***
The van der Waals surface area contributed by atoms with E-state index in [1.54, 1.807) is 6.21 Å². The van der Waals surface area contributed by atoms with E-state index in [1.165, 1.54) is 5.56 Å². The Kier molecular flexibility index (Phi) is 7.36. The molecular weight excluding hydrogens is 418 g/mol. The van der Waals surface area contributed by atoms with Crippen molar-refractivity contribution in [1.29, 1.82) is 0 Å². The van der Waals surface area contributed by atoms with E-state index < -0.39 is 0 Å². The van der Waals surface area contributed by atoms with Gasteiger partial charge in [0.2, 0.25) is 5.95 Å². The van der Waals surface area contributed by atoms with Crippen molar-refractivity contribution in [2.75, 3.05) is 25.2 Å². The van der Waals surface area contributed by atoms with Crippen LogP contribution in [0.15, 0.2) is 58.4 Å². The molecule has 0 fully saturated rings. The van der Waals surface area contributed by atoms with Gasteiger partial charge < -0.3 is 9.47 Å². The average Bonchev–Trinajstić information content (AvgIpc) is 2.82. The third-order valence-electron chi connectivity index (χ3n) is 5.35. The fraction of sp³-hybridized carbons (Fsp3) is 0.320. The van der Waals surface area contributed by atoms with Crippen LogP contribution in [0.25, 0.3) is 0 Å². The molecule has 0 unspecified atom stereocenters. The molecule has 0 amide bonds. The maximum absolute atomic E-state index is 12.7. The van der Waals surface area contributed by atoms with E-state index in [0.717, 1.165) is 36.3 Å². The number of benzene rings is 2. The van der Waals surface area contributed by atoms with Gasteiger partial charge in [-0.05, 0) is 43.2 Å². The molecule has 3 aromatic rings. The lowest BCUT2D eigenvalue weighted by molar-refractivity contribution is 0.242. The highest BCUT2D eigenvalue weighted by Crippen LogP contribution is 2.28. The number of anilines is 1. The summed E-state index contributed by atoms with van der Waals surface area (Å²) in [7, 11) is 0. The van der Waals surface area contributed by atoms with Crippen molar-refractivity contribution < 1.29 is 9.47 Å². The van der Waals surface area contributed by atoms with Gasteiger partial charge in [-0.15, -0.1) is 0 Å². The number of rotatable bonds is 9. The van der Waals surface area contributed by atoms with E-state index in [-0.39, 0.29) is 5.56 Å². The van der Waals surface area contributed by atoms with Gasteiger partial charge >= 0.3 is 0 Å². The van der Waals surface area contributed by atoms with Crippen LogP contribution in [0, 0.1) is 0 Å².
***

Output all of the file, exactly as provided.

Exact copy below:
The van der Waals surface area contributed by atoms with E-state index in [1.54, 1.807) is 6.21 Å². The van der Waals surface area contributed by atoms with E-state index in [1.165, 1.54) is 5.56 Å². The Kier molecular flexibility index (Phi) is 7.36. The molecular weight excluding hydrogens is 418 g/mol. The van der Waals surface area contributed by atoms with Crippen molar-refractivity contribution in [1.29, 1.82) is 0 Å². The van der Waals surface area contributed by atoms with E-state index < -0.39 is 0 Å². The van der Waals surface area contributed by atoms with Gasteiger partial charge in [0.2, 0.25) is 5.95 Å². The van der Waals surface area contributed by atoms with Crippen molar-refractivity contribution in [2.75, 3.05) is 25.2 Å². The van der Waals surface area contributed by atoms with Crippen LogP contribution in [0.15, 0.2) is 58.4 Å². The molecule has 0 fully saturated rings. The van der Waals surface area contributed by atoms with Gasteiger partial charge < -0.3 is 9.47 Å². The average Bonchev–Trinajstić information content (AvgIpc) is 2.82. The third-order valence-electron chi connectivity index (χ3n) is 5.35. The fraction of sp³-hybridized carbons (Fsp3) is 0.320. The van der Waals surface area contributed by atoms with Crippen LogP contribution in [0.25, 0.3) is 0 Å². The molecule has 0 unspecified atom stereocenters. The molecule has 0 amide bonds. The maximum absolute atomic E-state index is 12.7. The van der Waals surface area contributed by atoms with E-state index in [0.717, 1.165) is 36.3 Å². The number of benzene rings is 2. The van der Waals surface area contributed by atoms with Gasteiger partial charge in [-0.05, 0) is 43.2 Å². The molecule has 3 aromatic rings. The lowest BCUT2D eigenvalue weighted by molar-refractivity contribution is 0.242. The highest BCUT2D eigenvalue weighted by Crippen LogP contribution is 2.28. The number of anilines is 1. The summed E-state index contributed by atoms with van der Waals surface area (Å²) in [7, 11) is 0. The van der Waals surface area contributed by atoms with Crippen molar-refractivity contribution < 1.29 is 9.47 Å². The van der Waals surface area contributed by atoms with Gasteiger partial charge in [-0.15, -0.1) is 0 Å². The number of rotatable bonds is 9. The van der Waals surface area contributed by atoms with E-state index in [-0.39, 0.29) is 5.56 Å². The van der Waals surface area contributed by atoms with Gasteiger partial charge >= 0.3 is 0 Å². The van der Waals surface area contributed by atoms with Crippen LogP contribution in [0, 0.1) is 0 Å².